Daily Links and Deals: 6,000 Historical Children’s Books, All Digitized and Free to Read Online

daily_links_1Today, a collection of free children’s books online. Also, what happens when you lend someone your phone and they break it? You can get free books and WiFi on the NY subway and the FCC decides not to appeal the municipal broadband ruling.

Daily Links for Tuesday, August 30, 2016:

The etiquette of breaking someone’s phone, and having your phone broken (The Next Web) Food for thought here. How do you deal with this?

Enter an Archive of 6,000 Historical Children’s Books, All Digitized and Free to Read Online (Open Culture) Many of the free books we find are not appropriate for children. Most of these are read online, not downloadable.

New York subway is offering free ebooks (and Wi-Fi) for your commute (Tech Crunch) I say “meh.” While the short reads might be nice, extended excerpts are just samples under another name.

FCC admits defeat in municipal broadband, won’t appeal court loss (Ars Technica) It is over for now, although the FCC is not ruling out other options. This is disappointing.

Deals of the Day:

Amazon’s selection of Kindle Daily Deals includes Fallen: A Cassidy & Spenser Thriller (Cassidy & Spenser Thrillers Book 2) by Carey Baldwin.

In Today’s Deals, a Belkin 3-Outlet SurgePlus Mini Travel Swivel Charger Surge Protector with Dual USB Ports (I have these; they are great!).

The Barnes and Noble Nook Daily Find is The Taco Cleanse: The Tortilla-Based Diet Proven to Change Your Life by Wes Allison, Stephanie Bogdanich, Molly R. Frisinger, Jessica Morris. The Romance Daily Find is One Night: Promised by Jodi Ellen Malpas.

Kobo’s Daily Deal is Only Time Will Tell (The Clifton Chronicles Book 1) by Jeffrey Archer. The Extra Daily Deal is Summer Island by Kristin Hannah. There is also a selection of Great Reads Under $5 and Bargain Reads in Fiction, in Mystery and other genres.

iTunes’ Weekly Bestsellers Under $4 includes The Passage by Justin Cronin.

Google Books has a selection of Hot Book Deals.

(A note on Daily Deals: All prices current at the time of posting and subject to change. Most items marked Daily Deals are good for only the day posted.

Many large promotions have discount pricing that is set by the publisher. This usually means that titles can be found at a discount price across most platforms (with iTunes sometimes being the exception). If you have a favorite retailer you like to patronize, check the title on that website. There is a good chance that they will be matching the sale price.)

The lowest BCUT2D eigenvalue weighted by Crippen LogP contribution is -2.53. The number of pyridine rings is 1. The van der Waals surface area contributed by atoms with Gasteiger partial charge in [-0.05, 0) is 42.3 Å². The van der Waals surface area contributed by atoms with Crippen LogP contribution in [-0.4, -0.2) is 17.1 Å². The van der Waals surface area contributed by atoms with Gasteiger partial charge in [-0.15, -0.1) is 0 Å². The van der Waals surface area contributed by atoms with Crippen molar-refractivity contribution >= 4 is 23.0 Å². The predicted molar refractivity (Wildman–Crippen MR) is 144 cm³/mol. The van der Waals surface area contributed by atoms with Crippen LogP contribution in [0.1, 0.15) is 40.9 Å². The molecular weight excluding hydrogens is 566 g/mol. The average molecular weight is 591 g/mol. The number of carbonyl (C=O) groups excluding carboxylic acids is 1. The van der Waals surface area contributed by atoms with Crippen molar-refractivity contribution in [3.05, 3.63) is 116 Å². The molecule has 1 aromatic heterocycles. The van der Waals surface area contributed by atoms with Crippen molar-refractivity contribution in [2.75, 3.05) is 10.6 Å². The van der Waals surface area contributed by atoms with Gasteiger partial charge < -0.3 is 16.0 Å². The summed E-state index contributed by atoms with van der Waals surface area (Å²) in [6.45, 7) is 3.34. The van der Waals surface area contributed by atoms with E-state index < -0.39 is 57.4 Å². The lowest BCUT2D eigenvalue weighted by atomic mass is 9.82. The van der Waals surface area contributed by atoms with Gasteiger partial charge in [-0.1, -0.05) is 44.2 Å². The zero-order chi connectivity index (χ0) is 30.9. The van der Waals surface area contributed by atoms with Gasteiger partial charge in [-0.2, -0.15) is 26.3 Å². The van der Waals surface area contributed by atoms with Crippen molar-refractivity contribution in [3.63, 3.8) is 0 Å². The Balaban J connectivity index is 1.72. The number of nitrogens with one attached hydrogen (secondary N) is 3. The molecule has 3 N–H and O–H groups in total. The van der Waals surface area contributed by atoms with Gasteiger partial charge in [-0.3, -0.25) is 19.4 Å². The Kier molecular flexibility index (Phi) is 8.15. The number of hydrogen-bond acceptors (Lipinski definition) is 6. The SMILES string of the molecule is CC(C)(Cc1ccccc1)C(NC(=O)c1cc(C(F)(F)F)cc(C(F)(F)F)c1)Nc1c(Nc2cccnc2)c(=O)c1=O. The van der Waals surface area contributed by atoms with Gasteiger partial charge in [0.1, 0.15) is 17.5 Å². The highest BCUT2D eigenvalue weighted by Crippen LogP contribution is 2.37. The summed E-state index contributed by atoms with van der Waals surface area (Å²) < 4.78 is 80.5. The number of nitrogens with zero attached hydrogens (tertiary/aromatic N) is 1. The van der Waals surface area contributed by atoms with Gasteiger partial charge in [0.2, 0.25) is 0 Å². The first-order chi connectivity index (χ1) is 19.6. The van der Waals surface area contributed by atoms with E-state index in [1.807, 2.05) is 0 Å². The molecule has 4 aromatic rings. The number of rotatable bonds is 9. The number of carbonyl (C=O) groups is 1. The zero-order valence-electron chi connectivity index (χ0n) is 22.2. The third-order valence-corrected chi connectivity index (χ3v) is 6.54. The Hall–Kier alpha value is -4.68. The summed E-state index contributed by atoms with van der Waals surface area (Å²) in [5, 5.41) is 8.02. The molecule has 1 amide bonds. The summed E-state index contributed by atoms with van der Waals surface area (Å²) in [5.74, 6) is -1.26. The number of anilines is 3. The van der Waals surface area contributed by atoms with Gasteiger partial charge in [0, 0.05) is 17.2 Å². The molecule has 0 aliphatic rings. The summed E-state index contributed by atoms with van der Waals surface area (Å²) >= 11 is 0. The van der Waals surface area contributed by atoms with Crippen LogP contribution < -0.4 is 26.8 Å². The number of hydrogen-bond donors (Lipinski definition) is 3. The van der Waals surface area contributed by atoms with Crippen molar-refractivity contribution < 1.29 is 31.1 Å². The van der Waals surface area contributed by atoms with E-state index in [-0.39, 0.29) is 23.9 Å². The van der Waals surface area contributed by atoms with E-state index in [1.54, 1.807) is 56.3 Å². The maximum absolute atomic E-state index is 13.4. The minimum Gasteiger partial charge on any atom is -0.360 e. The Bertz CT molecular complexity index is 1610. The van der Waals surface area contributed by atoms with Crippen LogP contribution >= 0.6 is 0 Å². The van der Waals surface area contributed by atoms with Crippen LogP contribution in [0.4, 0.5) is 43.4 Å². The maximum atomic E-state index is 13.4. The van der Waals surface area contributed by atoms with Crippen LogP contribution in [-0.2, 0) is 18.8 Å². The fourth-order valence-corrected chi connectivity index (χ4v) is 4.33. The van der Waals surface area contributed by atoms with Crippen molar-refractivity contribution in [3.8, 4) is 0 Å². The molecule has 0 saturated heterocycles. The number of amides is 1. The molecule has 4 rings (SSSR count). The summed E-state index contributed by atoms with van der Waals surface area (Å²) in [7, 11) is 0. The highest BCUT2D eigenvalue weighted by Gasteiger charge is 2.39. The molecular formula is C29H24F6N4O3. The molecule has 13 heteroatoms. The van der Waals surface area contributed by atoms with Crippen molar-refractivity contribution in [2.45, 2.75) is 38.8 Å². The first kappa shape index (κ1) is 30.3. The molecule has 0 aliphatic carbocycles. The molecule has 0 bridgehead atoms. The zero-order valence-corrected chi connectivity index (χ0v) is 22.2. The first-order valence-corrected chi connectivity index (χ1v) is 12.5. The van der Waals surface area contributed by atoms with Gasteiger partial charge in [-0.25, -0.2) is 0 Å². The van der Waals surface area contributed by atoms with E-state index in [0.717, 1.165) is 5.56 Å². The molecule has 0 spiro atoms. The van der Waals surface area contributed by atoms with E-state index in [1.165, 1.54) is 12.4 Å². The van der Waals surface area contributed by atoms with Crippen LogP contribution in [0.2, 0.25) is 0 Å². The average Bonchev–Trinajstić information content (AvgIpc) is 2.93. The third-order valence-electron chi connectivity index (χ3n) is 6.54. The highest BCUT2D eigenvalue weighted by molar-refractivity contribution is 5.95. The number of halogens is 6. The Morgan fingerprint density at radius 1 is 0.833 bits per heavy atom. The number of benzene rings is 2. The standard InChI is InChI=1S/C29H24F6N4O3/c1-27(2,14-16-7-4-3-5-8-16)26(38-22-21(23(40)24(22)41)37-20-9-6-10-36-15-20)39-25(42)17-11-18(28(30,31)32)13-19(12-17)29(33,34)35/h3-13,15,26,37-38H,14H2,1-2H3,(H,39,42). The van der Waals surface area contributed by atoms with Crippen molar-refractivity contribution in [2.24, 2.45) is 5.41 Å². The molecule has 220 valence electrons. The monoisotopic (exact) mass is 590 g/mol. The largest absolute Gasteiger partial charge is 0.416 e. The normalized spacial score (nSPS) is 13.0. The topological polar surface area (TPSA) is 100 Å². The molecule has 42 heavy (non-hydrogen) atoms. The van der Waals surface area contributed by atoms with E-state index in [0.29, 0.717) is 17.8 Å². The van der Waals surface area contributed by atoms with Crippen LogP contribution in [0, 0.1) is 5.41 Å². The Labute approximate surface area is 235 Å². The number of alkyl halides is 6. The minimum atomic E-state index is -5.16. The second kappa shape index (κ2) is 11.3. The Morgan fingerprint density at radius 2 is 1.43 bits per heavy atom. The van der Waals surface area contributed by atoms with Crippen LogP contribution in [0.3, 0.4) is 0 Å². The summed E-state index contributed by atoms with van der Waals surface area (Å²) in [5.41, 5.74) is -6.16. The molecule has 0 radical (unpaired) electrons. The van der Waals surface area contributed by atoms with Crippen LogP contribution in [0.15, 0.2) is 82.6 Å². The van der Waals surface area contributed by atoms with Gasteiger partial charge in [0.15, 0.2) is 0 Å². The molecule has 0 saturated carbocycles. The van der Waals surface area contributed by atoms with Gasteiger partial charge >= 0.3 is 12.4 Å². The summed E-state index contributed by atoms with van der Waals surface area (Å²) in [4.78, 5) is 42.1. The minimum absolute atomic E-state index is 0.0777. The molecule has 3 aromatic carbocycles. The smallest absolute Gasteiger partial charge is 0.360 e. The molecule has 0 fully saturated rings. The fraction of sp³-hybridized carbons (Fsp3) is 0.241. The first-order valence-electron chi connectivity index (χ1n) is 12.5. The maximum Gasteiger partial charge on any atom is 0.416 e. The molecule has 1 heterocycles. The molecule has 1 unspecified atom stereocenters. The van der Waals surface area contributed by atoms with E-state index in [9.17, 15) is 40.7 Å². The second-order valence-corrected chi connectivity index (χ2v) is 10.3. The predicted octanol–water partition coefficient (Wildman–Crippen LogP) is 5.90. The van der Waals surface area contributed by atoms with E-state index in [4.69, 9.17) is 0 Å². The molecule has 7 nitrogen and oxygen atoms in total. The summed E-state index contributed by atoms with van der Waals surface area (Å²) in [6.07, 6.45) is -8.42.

Daily Links are interesting links I discover as I go about my online day. The frequency and number of links posted depend upon the daily news. I also post other, different links of interest on Twitter, Facebook, and on the Google Plus eBook Evangelist Page.

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Daily Links and Deals: Modernizing our voting procedures to reflect 21st century realities

daily_links_1Today, an interesting opinion piece on modernizing the election process. Also, tips to clear space on your Android phone, the Jetsons and a century of technological change and an unusual shaped phone. In deals, you can find luggage sets, Casio watches and 3M hearing protectors (we actually use these around our house). Also, the clock is running out for Father’s Day delivery in the Amazon device sale.

Daily Links for Wednesday, June 15, 2016:

6 quick ways to clear space on an overstuffed Android device (PC World) This may help if you have too much stuff on your phone.

Judy Jetson voice actress saw a century of wild technological change (CNET) A R.I.P for a talented actress and an interesting look at the technological changes in the last hundred years.

Monohm’s wonderfully weird circular phone is now available for preorder (The Verge) This is really cute…. but I just can’t see myself using it as a phone.

Modernizing our voting procedures to reflect 21st century realities (Techcrunch) Would you like to see online voting implemented? How do you do it so we ensure universal access and honesty and accountability?

Deals of the Day:

Amazon’s selection of Kindle Daily Deals includes Whistling Women by Kelly Romo for $1.99.

In Today’s Deals, get up to 70% off luggage sets, messenger bags and more. Also, Casio Men’s Pathfinder watches starting at $99 and deals on select 3M hearing protectors.